In the UK, more than 45% of adults over the age of 30 have some form of periodontal disease1. Gum disease is more prevalent among smokers, and smoking can cause issues like gingivitis to worsen quickly2. Gum disease occurs when bacterial plaque (a sticky film that forms on teeth) builds up at the gum line. If left untreated, it can result in tooth loss as well as other serious health problems.
Smokers can also find it more difficult to fight off gum disease, as smoking weakens the immune system. Smoking also reduces the amount of oxygen in the bloodstream, meaning damaged gums take longer to heal.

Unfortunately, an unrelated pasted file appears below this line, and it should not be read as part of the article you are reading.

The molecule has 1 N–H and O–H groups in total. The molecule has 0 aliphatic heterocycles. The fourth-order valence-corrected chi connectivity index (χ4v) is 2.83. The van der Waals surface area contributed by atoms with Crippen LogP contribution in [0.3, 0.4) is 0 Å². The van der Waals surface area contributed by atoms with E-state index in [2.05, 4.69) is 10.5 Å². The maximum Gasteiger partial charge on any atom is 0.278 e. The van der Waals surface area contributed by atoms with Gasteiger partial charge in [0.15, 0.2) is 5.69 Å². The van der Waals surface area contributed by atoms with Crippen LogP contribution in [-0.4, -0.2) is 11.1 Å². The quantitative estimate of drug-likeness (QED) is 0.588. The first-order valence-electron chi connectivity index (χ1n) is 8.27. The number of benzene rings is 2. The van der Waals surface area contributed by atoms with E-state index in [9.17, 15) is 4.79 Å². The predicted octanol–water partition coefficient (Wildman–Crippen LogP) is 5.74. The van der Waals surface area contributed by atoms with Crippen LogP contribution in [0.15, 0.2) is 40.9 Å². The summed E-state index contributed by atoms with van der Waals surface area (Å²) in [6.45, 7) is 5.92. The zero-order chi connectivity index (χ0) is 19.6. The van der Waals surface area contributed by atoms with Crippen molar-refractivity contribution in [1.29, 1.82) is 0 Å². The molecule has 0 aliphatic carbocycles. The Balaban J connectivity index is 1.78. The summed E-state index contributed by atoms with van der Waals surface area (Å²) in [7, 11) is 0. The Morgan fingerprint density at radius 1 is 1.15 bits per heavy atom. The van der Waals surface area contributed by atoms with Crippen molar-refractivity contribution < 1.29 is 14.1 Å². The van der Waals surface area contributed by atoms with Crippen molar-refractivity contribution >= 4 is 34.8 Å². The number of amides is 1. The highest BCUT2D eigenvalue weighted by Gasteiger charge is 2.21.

What's more, spotting the signs of gum disease can be difficult for those who smoke, as smoking can mask some of the symptoms. For example, a typical sign of gum disease is bleeding from the gums while brushing and flossing. This may not occur if you smoke, as nicotine decreases blood flow to the gums. It’s important to see your dentist for regular check-ups, they’ll be able to detect problems such as gum disease and treat them before they develop further.